orals 5th Asia-Pacific NMR Symposium 2013

In situ solid-state NMR spectroscopy in catalysis engineering (#57)

Jun Huang 1
  1. The School of Chemical & Biomolecular Engineering, The University of Sydney, Sydney, NSW, Australia

Catalysis is essential for chemical industry and contributes to 90 percent of current chemical processes. For cleaner and more efficient chemical processes, the focus of catalysis engineering should combine macro-level process design and meso-level reactor design with a micro-level design of active sites, nanostructure reaction pathways, and kinetics, for which in situ solid-state NMR spectroscopic techniques are required.[1] We recently developed a micro-reactor inside a MAS probe for an in situ solid-state NMR spectroscopy.[2] Based on an understanding of catalytically active species and their functions as solid catalysts by in situ NMR techniques, it is possible to design and control the catalytic properties of catalysts at the nanoscale level for desired reactions.[3] This more strategic approach will promote catalyst development and provide an alternative to the classical trial-and-error approach, with prospects for viable pre-design.[4] In addition, in-situ NMR spectroscopic techniques can provide specific information about working catalysts, reaction pathways, and kinetics, offering the essential parameters for reactor and process design and modulation.[5] Based on the powerful in situ NMR techniques, a series of green and highly efficient catalytic processes were developed for alkylation, isomerisation, disproportionation, and Beckmann rearrangement in the petrochemical industry, for the deoxygenation of bio-oil in the bio-refining, and for the chemoselective oxidation and hydrogenation for the production of fine chemicals.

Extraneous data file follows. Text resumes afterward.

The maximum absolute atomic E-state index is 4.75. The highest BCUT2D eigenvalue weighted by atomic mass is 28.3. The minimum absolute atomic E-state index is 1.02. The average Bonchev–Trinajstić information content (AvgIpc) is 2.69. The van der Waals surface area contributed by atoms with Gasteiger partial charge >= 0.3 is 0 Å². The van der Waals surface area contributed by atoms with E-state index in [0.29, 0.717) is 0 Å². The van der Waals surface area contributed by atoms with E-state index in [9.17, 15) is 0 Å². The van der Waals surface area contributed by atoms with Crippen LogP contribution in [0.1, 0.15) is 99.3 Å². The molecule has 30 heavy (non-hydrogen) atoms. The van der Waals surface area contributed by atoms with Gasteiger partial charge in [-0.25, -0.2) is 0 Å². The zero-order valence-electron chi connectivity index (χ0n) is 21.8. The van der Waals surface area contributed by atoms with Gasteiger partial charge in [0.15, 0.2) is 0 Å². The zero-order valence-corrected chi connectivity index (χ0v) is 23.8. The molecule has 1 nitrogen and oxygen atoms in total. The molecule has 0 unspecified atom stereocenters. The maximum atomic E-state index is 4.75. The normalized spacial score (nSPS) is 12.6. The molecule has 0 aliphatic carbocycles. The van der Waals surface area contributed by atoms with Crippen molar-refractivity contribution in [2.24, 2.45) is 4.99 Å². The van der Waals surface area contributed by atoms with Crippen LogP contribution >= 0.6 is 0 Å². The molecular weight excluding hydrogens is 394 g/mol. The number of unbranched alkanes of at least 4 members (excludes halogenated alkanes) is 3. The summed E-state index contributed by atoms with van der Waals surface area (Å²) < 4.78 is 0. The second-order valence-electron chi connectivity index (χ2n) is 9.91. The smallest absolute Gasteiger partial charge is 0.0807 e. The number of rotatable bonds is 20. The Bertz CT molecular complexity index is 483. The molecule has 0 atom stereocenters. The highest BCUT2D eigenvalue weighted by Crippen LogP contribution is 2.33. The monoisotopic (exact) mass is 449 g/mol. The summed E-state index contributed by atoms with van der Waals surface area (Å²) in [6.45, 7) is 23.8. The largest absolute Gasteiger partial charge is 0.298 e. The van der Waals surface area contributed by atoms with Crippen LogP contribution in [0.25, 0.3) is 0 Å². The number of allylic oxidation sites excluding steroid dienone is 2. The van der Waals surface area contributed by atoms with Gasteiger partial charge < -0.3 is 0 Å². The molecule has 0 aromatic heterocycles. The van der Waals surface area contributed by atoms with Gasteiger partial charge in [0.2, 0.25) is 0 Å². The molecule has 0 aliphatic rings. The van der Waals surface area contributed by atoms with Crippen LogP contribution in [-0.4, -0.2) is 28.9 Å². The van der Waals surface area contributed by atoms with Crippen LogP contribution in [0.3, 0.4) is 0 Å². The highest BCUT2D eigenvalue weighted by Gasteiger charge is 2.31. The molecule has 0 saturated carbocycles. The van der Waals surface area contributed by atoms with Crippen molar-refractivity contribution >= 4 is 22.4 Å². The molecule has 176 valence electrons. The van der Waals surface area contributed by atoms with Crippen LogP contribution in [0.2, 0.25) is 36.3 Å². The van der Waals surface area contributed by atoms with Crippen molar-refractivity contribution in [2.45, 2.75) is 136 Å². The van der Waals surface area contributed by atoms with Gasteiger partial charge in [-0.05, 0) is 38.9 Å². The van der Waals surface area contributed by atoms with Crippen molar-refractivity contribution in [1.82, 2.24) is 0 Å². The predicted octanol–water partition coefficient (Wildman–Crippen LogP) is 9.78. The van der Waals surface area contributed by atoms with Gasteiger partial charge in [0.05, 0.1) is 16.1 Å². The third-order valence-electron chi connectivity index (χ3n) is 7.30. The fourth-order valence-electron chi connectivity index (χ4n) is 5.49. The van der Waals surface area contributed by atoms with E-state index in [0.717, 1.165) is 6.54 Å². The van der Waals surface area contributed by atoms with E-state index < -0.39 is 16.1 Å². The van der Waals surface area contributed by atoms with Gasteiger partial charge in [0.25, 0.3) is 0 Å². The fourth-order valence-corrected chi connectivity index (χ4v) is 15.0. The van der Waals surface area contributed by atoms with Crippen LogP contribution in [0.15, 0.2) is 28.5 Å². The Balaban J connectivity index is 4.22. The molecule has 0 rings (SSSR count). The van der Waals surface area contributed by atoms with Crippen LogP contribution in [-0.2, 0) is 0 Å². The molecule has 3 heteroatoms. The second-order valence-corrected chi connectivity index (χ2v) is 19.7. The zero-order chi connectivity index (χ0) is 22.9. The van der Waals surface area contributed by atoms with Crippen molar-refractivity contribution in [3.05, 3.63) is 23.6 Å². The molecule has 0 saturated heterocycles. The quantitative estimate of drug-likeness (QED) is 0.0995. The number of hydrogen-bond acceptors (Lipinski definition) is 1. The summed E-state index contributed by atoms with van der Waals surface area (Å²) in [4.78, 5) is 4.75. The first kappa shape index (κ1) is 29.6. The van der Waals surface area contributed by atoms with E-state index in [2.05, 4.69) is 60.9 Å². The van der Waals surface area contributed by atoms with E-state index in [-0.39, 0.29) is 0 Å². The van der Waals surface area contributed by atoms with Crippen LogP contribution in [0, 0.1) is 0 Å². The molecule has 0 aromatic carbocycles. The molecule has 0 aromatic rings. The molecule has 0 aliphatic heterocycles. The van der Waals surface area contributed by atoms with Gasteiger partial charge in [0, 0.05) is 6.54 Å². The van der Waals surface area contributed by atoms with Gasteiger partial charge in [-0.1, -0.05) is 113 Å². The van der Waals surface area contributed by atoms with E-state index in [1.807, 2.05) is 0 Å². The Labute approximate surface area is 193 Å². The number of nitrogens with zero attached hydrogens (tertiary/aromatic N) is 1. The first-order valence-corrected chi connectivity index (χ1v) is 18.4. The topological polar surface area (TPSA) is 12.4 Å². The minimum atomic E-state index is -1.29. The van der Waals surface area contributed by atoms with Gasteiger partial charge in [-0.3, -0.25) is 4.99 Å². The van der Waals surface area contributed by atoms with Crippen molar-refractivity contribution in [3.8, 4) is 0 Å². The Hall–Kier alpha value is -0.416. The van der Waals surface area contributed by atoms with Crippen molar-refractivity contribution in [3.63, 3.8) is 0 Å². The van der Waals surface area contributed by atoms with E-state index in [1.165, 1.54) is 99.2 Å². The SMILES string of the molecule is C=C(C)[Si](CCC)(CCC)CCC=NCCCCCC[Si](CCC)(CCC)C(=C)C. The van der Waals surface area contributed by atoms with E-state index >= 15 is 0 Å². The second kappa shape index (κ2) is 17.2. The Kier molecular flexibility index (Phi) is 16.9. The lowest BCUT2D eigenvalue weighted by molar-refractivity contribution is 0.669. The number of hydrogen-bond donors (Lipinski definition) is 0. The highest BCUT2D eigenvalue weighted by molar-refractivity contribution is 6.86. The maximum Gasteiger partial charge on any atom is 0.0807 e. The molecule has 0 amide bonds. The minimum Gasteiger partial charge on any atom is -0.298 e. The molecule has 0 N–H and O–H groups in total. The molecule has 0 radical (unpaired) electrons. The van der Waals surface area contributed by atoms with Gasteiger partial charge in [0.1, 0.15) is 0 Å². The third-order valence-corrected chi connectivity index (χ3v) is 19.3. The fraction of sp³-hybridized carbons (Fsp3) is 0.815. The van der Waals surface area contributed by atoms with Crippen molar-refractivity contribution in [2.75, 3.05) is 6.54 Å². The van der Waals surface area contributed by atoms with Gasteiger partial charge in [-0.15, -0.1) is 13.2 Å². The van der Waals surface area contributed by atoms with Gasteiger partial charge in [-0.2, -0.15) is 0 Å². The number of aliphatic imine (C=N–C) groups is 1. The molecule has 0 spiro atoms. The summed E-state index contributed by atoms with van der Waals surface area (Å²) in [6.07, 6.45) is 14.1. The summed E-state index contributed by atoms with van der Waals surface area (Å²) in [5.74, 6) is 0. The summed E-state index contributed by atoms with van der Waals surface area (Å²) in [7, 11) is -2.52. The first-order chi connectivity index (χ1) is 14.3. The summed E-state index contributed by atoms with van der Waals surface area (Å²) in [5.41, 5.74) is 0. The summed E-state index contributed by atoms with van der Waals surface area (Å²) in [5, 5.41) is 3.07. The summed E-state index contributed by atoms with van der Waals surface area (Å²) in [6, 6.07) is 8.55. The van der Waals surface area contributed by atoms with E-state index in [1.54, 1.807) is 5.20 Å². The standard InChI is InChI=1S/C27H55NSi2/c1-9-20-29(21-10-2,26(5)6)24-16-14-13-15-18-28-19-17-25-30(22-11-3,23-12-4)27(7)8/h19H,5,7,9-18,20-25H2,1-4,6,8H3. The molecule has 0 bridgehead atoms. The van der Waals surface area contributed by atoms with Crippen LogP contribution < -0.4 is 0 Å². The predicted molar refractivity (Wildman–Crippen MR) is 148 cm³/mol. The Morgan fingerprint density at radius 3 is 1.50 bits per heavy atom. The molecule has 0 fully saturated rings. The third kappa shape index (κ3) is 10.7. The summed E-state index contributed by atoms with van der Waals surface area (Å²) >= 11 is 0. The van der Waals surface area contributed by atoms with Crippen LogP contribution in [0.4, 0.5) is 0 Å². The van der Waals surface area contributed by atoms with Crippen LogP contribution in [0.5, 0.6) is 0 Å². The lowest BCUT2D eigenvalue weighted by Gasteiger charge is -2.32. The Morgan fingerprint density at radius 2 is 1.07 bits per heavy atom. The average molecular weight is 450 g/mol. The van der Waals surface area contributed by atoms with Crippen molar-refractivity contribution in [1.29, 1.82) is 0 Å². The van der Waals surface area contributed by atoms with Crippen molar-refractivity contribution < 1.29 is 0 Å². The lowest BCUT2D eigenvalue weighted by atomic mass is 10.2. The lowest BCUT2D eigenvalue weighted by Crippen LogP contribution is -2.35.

1. M. Hunger and J. Weitkamp, Angew. Chem. Int. Ed. 40 (2001) 2954.
  2. J. Huang, Y.J. Jiang, V.R.R. Marthala, Y.S. Ooi and M. Hunger, ChemPhysChem, 9 (2008) 1107.
  3. J. Huang, Y. Jiang, V.R.R. Marthala and M. Hunger, J. Am. Chem. Soc. 130 (2008) 12642.
  4. J. Huang, N. van Vegtan, Y. Jiang, M. Hunger, A. Baiker, Angew. Chem. Int. Ed. 49 (2010) 7776.
  5. Z. Wang, S. Pokhrel, M. Chen, M. Hunger, L. Maedler, J. Huang, J. Catal. 302 (2013) 10.